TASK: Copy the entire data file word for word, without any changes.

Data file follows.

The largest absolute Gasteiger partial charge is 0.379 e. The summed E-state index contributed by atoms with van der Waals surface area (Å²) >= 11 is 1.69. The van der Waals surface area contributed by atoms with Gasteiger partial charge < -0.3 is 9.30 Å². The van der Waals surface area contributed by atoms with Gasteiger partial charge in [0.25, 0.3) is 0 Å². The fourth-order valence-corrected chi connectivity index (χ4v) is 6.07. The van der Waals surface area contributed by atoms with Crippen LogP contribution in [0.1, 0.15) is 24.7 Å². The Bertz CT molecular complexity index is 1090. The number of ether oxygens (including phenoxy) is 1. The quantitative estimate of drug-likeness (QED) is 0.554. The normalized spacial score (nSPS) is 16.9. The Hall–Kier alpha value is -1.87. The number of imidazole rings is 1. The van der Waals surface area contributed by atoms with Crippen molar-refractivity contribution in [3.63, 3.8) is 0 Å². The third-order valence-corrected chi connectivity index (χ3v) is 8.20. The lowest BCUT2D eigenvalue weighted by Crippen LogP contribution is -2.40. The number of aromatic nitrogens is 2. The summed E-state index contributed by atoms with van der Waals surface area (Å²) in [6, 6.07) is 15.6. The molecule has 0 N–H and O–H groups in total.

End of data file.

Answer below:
The largest absolute Gasteiger partial charge is 0.379 e. The summed E-state index contributed by atoms with van der Waals surface area (Å²) >= 11 is 1.69. The van der Waals surface area contributed by atoms with Gasteiger partial charge < -0.3 is 9.30 Å². The van der Waals surface area contributed by atoms with Gasteiger partial charge in [0.25, 0.3) is 0 Å². The fourth-order valence-corrected chi connectivity index (χ4v) is 6.07. The van der Waals surface area contributed by atoms with Crippen LogP contribution in [0.1, 0.15) is 24.7 Å². The Bertz CT molecular complexity index is 1090. The number of ether oxygens (including phenoxy) is 1. The quantitative estimate of drug-likeness (QED) is 0.554. The normalized spacial score (nSPS) is 16.9. The Hall–Kier alpha value is -1.87. The number of imidazole rings is 1. The van der Waals surface area contributed by atoms with Crippen molar-refractivity contribution in [3.63, 3.8) is 0 Å². The third-order valence-corrected chi connectivity index (χ3v) is 8.20. The lowest BCUT2D eigenvalue weighted by Crippen LogP contribution is -2.40. The number of aromatic nitrogens is 2. The summed E-state index contributed by atoms with van der Waals surface area (Å²) in [6, 6.07) is 15.6. The molecule has 0 N–H and O–H groups in total.